Not a single man engaged in the discussion, interestingly. My first reaction was disbelief. Why don’t they see what I see? Why aren’t they as infuriated by this as I am? Then I realized it had to do with the fact that many of the people responding were not only emancipated women, but several also members of the LGBT community themselves, and used to bend gender on a daily basis. I’m glad they have reached a stage in their lives when they no longer see this as a problem. But to me, the problem is much larger (see above) and I got so upset that I began to take it out on my family, and needed a forceful reminder from my husband (thank you) to calm down. Yes, I am a drama queen at times. I get to say that, you don’t. I am really passionate about these things, and as tiny a detail, as this may seem, it’s just another piece to the grand puzzle of the world order of gender inequality, another reminder of how much work we still have to do.

I wonder: what if the image instead had been a girl under the tree, and a man had made a dismissive remark about it. How would they have reacted then?

Our son is constantly misgendered due to his longish hair. Mind you, we try hard to keep his options open should he at some point realize that he isn’t male. This isn’t about that though.

I think about little girls in Riyadh, dressed in pink by their moms before having to hide under the niqab or one of the girls I saw at that disgusting kids’ beauty pageant in Denver at the same hotel where GRL was hosted last week. Will they be able to see themselves in that boy under the tree? I bet you they won’t. And how do I know that a child in short hair, a t-shirt and jeans is indeed a boy and not a girl? Because that’s how society at large “paints” boys, not girls, it’s still pink for girls and blue for boys. Don’t believe me? Go to Costco or Walmart any day of the week.

My son is constantly misgendered as a girl due to his relatively long hair. To believe Amazon to be a feminist company that intentionally portrays a girl in a stereotypical boy look is criminally negligent to the feminist cause. Yes, I understand the question being asked, and NO, there is nothing wrong (of course) with a boy looking like a girl (or vice versa), OF COURSE NOT, duh. But that’s me, that’s feminism, that’s how the LGBT community sees the world, that’s NOT how society at large looks like. That’s NOT how most boys and girls are raised today. That’s not what they pick up in the schoolyard, that’s not what they see on TV shows, not what they hear from the current president of the United States. Sadly. And so, sadly, most boys will never see that logo, as they’ll probably never pick up a Kindle in the first place (so no encouragement), and girls seeing that logo will only be reminded of the lesser value of their sex attributed to them by society. As if such a reminder was needed.

Yes, boys need to be encouraged to read, but why, WHY does that require a boy under a tree to get there? An image they won’t even see unless the encouragement’s already paid off? Why can’t a boy get to the point where he sees himself reflected in a girl sitting under a tree reading? And before you turn tables on me, I know girls can already do that, because they’re doing it every day, 24×7. Just like I, as a gay man, have been force-fed straight relationships, romance, and dramas from my birth (it still didn’t help though, didn’t turn me). I UNDERSTAND what it means to be het, I really do. I had to work really hard to get to the point where being het was no longer the desired state. It took me ten to fifteen years to accept, for myself, that being gay is as good as being something, anything else on the sexuality spectrum. I read posts on Facebook where mothers complain about a lack of role models for their boys, now that SuperWoman (is still a woman), and the leads in the latest two StarWars movies are strong women. And I’m exploding with rage: Superman, Batman, the Flash, and just about every other fucking movie still has strong male leads. And why is it expected of girls to see themselves in male role models, but boys are somehow deemed incapable of seeing themselves in a female role model? HUH? Ladies, are you underestimating your boys? Just look to sports, where to this day it’s “soccer”, but “women’s soccer”, “tennis” and “ladies’ tennis”. And why, why do my feminist friends perpetrate such standards by playing the gender bender card, which is irrelevant to the vast majority of people, a card which loses its trump value the minute we get to the desired state of “male = female” in terms of value attribution. All of a sudden, genderqueer, trans, genderfluid, intersex, gay, bi, lesbian et al will have become variations on a scale ranging from valued (male) to valued (female), rather than what it is today, valued (male) to “less desired” (female), being less desired the more on the female side of the scale you are, where trans women are at the bottom of the scale, because they can’t even pull that (i.e. a feminine look) off properly, as if the Stepford wife look is all women have to be proud of… #facepalm It kills me when I see my friends hurt, and I’ve seen pain to last me a lifetime and then some.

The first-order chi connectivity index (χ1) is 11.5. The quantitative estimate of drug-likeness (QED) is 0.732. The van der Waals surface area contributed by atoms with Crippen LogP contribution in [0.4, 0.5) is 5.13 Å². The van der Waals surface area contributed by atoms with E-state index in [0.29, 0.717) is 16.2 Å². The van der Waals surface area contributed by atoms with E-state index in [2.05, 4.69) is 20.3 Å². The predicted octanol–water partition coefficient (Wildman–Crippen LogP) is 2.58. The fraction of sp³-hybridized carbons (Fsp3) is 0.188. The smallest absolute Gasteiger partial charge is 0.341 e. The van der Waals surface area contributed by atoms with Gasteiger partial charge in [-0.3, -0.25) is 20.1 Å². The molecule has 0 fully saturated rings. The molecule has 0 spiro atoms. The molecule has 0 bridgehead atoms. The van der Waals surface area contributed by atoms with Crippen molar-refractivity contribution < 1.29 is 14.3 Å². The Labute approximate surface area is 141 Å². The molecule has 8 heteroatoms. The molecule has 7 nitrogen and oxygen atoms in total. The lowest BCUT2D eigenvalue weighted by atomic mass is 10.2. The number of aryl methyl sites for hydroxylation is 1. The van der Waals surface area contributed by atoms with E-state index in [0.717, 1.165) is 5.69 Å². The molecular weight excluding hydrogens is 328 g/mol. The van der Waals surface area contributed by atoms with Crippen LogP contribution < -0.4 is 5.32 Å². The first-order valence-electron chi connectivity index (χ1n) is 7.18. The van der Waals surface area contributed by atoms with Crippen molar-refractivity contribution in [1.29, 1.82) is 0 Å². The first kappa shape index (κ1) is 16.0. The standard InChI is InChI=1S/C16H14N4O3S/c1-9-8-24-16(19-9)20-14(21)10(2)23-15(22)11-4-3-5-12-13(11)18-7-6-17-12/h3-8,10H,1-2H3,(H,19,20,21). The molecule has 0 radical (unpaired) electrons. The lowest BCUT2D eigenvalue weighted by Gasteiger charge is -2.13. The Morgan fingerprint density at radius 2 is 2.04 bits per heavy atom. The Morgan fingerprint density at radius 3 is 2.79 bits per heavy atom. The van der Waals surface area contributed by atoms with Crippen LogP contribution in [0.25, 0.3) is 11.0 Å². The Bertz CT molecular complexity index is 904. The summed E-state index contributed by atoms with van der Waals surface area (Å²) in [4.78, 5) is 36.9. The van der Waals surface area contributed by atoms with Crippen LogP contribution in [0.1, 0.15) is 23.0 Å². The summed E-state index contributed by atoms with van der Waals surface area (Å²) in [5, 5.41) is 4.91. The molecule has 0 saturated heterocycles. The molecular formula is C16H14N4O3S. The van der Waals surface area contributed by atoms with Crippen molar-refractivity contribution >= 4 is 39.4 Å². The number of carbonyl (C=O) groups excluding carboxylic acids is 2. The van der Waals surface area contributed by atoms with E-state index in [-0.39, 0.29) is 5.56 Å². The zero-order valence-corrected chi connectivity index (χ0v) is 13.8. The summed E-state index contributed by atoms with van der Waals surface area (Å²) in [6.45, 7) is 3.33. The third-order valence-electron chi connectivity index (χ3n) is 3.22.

So what’s wrong with a boy on the Kindle logo? Nothing really. Except for everything it says about our society, our planet and gender equality. Why not a boy and a girl sitting next to each other, both reading in harmony? I’m so tired of having to fight for this. I’m tired of having to constantly correct the horrible notions my son keeps shlepping home, wondering where he gets them from, which friends are “bad” for him, not because I would ever blame a four or five-year-old, but the parents and family members behind them, who indoctrinate their sons and daughters with such awful values. I’m tired of having to fight for people who don’t want to be fought for, for people who no longer see just how underprivileged they still are. I’m “fortunate”. I still get daily reminders of just how “worthless” I am to society, from the Kremlin, the White House to the slaughters of gay men in the Caucasus and Africa, the rounding up of my kind in Egypt or Indonesia, or the man being jailed in Dubai for accidentally touching a man’s ass with his hand in a crowded bar. I may be married, but just as easily as I got that right, it could be taken away again (as could be the case in the U.S. if the conservatives get their way on the Supreme Court). I may have a son, but society may decide at any given point that I’m not a good enough parent and take him away, just look at Russia. I can never truly relax, there are so many countries I can never visit because of the death penalty on my head, currently ten. I don’t need constant reminders of why I need to keep fighting, no matter how tired I am. I’m just sad that not all my sisters get the point or seem to have lost sight of the greater goal over their personal accomplishments (of which I’m proud of course).

Either that, or it’s me, which would be easier for everybody else, of course. LOL, I don’t know. I’m tired and while I don’t mind fighting the bad guys, being cut off at the ankles by your own hurts… So what’s your take? I’ve had time to process this and I’m ready to engage in serious debate. So feel free to comment below.

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Hans